Napier, Mar. 24 (ANI): India's batting machine has dented the confidence of New Zealand's fast bowlers so much, that a majority of them have owned up to not possessing the required counter-attacking skills.
One of them is New Zealand's most experienced bowler, Kyle Mills.
In the wake of a master class 42nd Test hundred by India's Sachin Tendulkar (160) at Hamilton, Mills made little effort to mask his inadequacies as he reflected on the least-memorable episode of his 19-test career.
Mills has sustained harsh treatment since India launched their tour, continuing in Hamilton with both bat and ball.
A golden duck and then his dismissal on the last day of day three of the Test as a night watchman was bad enough but it was his swing bowling that proved the major disappointment.
After relatively economical figures in the one-dayers at Hamilton and Auckland, the perils of overstepping emerged at Seddon Park.
Mills would have dismissed Gautam Gambhir on the first ball of the second day had he not noballed-the second of five for the innings.
He took one for 98 from 22 overs-the most expensive analysis from New Zealand's quartet of fast bowlers-in India's first innings and then delivered 2.2 overs for 21 as the tourists romped to a 10-wicket victory.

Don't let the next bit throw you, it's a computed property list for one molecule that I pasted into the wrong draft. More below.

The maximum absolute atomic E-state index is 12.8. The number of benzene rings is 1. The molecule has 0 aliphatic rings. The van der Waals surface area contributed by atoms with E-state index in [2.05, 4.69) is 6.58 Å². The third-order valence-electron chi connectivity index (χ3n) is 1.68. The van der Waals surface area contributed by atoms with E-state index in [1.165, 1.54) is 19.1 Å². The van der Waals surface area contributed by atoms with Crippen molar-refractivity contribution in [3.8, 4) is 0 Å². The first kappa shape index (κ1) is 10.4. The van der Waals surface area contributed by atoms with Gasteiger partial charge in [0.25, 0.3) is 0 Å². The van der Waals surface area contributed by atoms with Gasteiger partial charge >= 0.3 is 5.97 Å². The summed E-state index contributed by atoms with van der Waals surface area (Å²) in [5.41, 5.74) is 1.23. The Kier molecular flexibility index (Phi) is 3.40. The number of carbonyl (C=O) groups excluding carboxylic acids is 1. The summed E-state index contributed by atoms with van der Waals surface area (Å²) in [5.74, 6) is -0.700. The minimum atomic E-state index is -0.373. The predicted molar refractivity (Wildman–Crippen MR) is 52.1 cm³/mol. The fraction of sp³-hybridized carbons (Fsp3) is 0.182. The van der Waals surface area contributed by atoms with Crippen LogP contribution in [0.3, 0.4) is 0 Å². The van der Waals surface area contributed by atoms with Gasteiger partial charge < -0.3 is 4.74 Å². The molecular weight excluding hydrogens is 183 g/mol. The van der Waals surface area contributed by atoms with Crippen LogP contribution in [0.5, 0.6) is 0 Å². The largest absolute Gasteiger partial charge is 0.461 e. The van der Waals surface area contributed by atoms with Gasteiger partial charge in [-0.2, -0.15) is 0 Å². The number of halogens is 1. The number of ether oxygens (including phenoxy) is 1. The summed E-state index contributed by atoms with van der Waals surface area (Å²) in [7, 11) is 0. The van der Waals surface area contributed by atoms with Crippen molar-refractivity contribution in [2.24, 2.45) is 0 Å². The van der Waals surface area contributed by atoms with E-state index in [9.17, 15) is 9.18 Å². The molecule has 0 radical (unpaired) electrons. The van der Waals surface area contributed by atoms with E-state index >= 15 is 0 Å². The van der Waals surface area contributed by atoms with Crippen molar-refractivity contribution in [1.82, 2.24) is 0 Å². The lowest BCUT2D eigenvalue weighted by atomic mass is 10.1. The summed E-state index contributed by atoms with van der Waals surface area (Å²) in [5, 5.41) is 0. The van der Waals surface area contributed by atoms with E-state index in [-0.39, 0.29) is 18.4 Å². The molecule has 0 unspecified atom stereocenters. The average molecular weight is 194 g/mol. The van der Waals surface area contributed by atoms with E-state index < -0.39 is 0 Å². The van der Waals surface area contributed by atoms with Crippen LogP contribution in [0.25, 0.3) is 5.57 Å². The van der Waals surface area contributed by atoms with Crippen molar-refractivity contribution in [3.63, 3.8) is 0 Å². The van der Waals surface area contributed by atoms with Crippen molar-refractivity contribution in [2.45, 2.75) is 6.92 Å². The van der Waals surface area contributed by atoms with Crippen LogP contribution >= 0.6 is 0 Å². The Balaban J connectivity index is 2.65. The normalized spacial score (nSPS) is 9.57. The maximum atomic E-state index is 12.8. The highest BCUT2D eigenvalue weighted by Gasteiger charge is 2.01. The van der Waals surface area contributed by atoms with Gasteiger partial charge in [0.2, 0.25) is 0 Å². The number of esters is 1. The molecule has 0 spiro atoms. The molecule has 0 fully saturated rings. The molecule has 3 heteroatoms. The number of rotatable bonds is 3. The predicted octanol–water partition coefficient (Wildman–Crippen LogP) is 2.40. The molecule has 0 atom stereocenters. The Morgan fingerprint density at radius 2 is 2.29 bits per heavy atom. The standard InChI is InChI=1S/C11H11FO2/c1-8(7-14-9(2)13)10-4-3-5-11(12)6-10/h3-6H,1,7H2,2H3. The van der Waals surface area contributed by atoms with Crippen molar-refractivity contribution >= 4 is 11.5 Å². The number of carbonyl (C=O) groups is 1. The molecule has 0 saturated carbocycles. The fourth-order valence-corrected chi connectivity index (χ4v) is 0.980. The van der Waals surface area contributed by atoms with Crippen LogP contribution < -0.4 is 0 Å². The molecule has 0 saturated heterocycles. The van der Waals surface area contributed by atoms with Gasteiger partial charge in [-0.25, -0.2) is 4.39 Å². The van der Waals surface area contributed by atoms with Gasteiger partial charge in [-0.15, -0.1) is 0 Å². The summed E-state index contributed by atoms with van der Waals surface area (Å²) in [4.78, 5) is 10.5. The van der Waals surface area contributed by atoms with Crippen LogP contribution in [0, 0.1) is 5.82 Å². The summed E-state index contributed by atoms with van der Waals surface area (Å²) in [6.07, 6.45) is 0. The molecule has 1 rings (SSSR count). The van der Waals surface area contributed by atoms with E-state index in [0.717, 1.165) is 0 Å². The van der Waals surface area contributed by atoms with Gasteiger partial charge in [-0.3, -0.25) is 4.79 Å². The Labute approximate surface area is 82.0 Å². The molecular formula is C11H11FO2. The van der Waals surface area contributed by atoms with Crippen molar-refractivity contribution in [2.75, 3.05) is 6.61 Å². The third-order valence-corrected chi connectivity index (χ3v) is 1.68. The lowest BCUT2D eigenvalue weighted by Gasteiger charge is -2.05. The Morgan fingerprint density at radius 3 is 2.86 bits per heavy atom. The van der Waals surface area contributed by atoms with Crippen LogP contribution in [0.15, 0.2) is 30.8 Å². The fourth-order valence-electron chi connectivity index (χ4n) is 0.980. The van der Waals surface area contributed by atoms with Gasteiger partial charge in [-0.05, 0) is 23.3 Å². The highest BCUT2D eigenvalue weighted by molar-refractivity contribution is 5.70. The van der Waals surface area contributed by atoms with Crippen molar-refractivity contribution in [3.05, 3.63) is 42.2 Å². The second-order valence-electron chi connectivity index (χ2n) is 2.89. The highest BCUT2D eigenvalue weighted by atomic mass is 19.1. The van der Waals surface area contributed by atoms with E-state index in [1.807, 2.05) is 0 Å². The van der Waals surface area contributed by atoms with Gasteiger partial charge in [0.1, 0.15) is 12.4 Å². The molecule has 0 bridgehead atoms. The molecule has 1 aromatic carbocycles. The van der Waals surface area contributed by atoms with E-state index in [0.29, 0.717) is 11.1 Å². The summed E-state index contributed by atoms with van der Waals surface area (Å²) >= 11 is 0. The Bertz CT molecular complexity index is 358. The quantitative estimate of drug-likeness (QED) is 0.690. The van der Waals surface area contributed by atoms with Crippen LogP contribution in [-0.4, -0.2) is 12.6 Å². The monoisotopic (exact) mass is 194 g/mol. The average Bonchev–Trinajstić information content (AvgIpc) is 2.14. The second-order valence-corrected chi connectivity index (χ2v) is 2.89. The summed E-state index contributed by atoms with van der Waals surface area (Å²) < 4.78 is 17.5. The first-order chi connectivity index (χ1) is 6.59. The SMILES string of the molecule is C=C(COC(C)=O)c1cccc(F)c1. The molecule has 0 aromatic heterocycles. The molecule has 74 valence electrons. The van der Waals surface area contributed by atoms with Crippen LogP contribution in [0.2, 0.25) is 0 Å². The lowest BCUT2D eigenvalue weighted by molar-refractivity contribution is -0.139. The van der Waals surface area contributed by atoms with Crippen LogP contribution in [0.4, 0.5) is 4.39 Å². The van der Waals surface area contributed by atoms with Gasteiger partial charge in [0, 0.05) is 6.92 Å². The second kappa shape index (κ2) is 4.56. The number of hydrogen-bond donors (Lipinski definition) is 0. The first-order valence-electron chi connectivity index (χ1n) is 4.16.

Mills, a stand-out performer during the drawn Chappell-Hadlee Trophy series in Australia last month, acknowledged his indifferent form against the Indians was a concern.
"It was pretty disappointing all round. I'm a big rhythm bowler, I really need my rhythm and it wasn't there in that last test match. I was bowling two sides of the wicket which in international cricket is not good enough," the NZPA quoted him, as saying.
"I was thinking about that the whole way in on my run-up. I'm really trying to rectify that because you don't really want to be worrying about that running into Sachin Tendulkar," he added. (ANI)